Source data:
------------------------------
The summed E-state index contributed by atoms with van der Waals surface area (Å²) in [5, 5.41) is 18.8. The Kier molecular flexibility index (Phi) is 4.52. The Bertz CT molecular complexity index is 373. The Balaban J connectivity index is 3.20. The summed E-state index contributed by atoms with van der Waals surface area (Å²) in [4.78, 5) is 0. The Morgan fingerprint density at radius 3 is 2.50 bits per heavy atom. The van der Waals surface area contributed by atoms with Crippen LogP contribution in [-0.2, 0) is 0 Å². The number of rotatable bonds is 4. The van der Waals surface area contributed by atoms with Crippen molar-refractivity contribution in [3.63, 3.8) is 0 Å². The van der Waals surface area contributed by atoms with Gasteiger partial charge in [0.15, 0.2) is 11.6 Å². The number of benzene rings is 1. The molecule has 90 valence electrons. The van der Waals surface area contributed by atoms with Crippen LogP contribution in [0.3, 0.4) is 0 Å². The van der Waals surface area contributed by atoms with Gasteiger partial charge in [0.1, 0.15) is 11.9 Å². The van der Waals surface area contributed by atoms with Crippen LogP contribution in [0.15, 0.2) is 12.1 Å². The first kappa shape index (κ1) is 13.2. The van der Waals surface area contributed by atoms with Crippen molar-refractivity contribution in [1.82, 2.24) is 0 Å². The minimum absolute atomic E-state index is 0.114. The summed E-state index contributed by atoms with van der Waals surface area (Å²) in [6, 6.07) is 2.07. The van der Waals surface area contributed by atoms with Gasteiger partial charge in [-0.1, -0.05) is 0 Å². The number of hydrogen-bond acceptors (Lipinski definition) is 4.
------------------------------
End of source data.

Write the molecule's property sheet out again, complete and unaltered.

The summed E-state index contributed by atoms with van der Waals surface area (Å²) in [5, 5.41) is 18.8. The Kier molecular flexibility index (Phi) is 4.52. The Bertz CT molecular complexity index is 373. The Balaban J connectivity index is 3.20. The summed E-state index contributed by atoms with van der Waals surface area (Å²) in [4.78, 5) is 0. The Morgan fingerprint density at radius 3 is 2.50 bits per heavy atom. The van der Waals surface area contributed by atoms with Crippen LogP contribution in [-0.2, 0) is 0 Å². The number of rotatable bonds is 4. The van der Waals surface area contributed by atoms with Crippen molar-refractivity contribution in [3.63, 3.8) is 0 Å². The van der Waals surface area contributed by atoms with Gasteiger partial charge in [0.15, 0.2) is 11.6 Å². The number of benzene rings is 1. The molecule has 90 valence electrons. The van der Waals surface area contributed by atoms with Crippen LogP contribution in [0.3, 0.4) is 0 Å². The van der Waals surface area contributed by atoms with Gasteiger partial charge in [0.1, 0.15) is 11.9 Å². The van der Waals surface area contributed by atoms with Crippen LogP contribution in [0.15, 0.2) is 12.1 Å². The first kappa shape index (κ1) is 13.2. The van der Waals surface area contributed by atoms with Crippen molar-refractivity contribution in [1.82, 2.24) is 0 Å². The minimum absolute atomic E-state index is 0.114. The summed E-state index contributed by atoms with van der Waals surface area (Å²) in [6, 6.07) is 2.07. The van der Waals surface area contributed by atoms with Gasteiger partial charge in [-0.1, -0.05) is 0 Å². The number of hydrogen-bond acceptors (Lipinski definition) is 4.